By Caitlin KearneyPosted 04.19.2011 at 10:13 am 81 Comments
In a roundabout way, yes. But first we must heat that atmosphere, since the surface of Mars is about –58°F. “We know how to warm planets; we’re doing it right now,” says Robert Zubrin, the president of the nonprofit Mars Society, a group devoted to Martian exploration.
Pearl, my beloved labradoodle, dutifully watched me build myself a new house for the past three years. So when I was almost finished, I decided to build her a place of her own. A standard model just wouldn't do, though, so I went a little overboard. After creating the design with CAD software, I added a solar hot-water radiant-heating system and made a green roof that retains rainwater, creates oxygen, and improves insulation.
By Mark AndersPosted 04.18.2011 at 10:05 am 22 Comments
Surfers want to ride waves, not tire out while paddling to them. That’s where the WaveJet comes in. Two battery-powered jets tucked into the shortboard’s three-inch shell provide 20 pounds of thrust to propel riders at 12 mph—three times the average paddling speed.
By Mark JannotPosted 04.15.2011 at 3:14 pm 3 Comments
Two years ago, I sat with roughly 1,500 fellow attendees of the annual TED Conference and listened as one of the world's greatest explorers explained why we must stop plundering the oceans and start protecting them—immediately. "Business as usual means that in 50 years, there may be no coral reefs and no commercial fishing, because the fish will simply be gone," the explorer said. "Imagine the ocean without fish. Imagine what that means to our life-support system."
The remote control for these fun devices isn't under the couch
By Caitlin KearneyPosted 04.12.2011 at 2:41 pm 0 Comments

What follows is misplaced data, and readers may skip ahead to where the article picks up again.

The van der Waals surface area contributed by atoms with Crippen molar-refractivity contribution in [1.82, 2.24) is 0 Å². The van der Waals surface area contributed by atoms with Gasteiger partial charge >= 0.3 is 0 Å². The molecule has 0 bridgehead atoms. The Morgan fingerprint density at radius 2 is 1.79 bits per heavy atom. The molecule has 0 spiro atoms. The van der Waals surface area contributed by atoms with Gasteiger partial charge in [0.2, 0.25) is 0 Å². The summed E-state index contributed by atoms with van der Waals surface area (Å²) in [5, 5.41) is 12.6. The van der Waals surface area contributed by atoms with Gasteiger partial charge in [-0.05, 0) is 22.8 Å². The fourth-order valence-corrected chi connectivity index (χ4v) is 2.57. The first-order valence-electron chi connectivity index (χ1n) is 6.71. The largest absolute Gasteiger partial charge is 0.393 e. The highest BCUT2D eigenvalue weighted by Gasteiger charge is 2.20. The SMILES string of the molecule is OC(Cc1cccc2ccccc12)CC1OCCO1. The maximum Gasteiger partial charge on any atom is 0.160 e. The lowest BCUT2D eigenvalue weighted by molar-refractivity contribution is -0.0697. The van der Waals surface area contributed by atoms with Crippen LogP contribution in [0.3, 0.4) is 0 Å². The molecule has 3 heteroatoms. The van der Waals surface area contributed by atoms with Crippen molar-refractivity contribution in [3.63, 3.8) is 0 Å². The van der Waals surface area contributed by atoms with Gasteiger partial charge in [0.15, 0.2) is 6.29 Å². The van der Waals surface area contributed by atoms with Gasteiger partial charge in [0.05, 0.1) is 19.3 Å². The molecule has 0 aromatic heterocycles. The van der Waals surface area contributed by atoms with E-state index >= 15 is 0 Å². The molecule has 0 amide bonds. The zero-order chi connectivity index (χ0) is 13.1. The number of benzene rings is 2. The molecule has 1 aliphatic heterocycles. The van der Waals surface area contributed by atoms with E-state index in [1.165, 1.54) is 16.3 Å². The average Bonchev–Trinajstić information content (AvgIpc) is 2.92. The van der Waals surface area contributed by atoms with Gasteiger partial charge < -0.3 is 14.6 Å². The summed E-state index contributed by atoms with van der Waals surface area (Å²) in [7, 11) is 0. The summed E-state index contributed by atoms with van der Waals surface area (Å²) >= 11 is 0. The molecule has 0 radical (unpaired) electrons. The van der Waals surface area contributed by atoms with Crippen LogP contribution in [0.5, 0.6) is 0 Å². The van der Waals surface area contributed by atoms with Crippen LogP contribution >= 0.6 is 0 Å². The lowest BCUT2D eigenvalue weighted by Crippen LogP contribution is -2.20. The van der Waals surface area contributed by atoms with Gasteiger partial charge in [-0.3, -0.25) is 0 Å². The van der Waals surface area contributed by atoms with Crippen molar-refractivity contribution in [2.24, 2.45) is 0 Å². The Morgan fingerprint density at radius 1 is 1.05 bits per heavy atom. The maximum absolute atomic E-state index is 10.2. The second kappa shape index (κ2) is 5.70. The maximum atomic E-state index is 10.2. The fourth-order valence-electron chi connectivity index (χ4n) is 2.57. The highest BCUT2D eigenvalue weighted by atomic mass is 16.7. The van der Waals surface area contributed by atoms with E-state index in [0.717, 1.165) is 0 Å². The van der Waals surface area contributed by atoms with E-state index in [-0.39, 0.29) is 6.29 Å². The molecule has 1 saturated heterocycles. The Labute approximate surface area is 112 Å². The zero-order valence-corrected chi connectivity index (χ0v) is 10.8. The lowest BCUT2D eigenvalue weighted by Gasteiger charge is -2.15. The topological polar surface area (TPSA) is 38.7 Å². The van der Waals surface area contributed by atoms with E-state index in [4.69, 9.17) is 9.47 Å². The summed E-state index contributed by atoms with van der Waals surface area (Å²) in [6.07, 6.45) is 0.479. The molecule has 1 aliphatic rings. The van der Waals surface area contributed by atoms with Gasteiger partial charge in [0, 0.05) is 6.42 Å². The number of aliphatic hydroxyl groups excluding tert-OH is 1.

The toy department just got its game on with technology that transforms your smartphone into a remote control. This switch means you'll be able to guide helicopters into smoother swoops and swirls and to play augmented-reality games with friends.
Some 45 million Americans have a ready-made, near-universal remote control in their pockets. We already use smartphones to turn up home stereos, scroll through iTunes playlists, and pause Apple TVs. The devices' built-in radios, such as Wi-Fi and Bluetooth, can also control toys.
For 35 years, Gore-Tex has dominated the market for waterproof, breathable fabrics, but this spring it has some competition. Textile maker Polartec has developed its own waterproof, breathable fabric that threatens to trump Gore-Tex's latest. We put both through the wringer to see which stands out.
High speed trains will cross the states in the upcoming decades, but at slower speeds than China's trains
By Katherine BagleyPosted 04.11.2011 at 1:03 pm 0 Comments
Last December, a prototype passenger train traveling between Shanghai and Beijing reached 302 mph, breaking the speed record for unmodified commercial-use high-speed rail. The feat, a culmination of six years of development by CSR Sifang Locomotive & Rolling Stock, was an example of the revolution quietly transforming rail.
"Cabled observatories" will give scientists a better picture of the unknown
By McKenzie FunkPosted 04.11.2011 at 12:44 pm 0 Comments
All we really know is that we know very little. We don’t know how temperatures are changing in the midwater zone: Satellite sensors penetrate less than seven feet below the surface. We don’t know the terrain: Our charts cover less than 10 percent of the seafloor. And we don’t know what lives there: The scientists who completed the first Census of Marine Life, an international research initiative, last year documented some 190,000 species—but know next to nothing about as many as a million more.
A carbon tax would make companies think harder about using fossil fuels, which spur rising acidity in the seas
By Donovan HohnPosted 04.11.2011 at 11:21 am 0 Comments
In the past two centuries, at a pace unprecedented in the geological record, the chemistry of the oceans has changed. Seawater has become approximately 30 percent more acidic. It won’t burn human flesh (at least not anytime soon), but it has begun to dissolve the shells and exoskeletons of many sea creatures, with potentially disastrous consequences for the entire marine biosystem.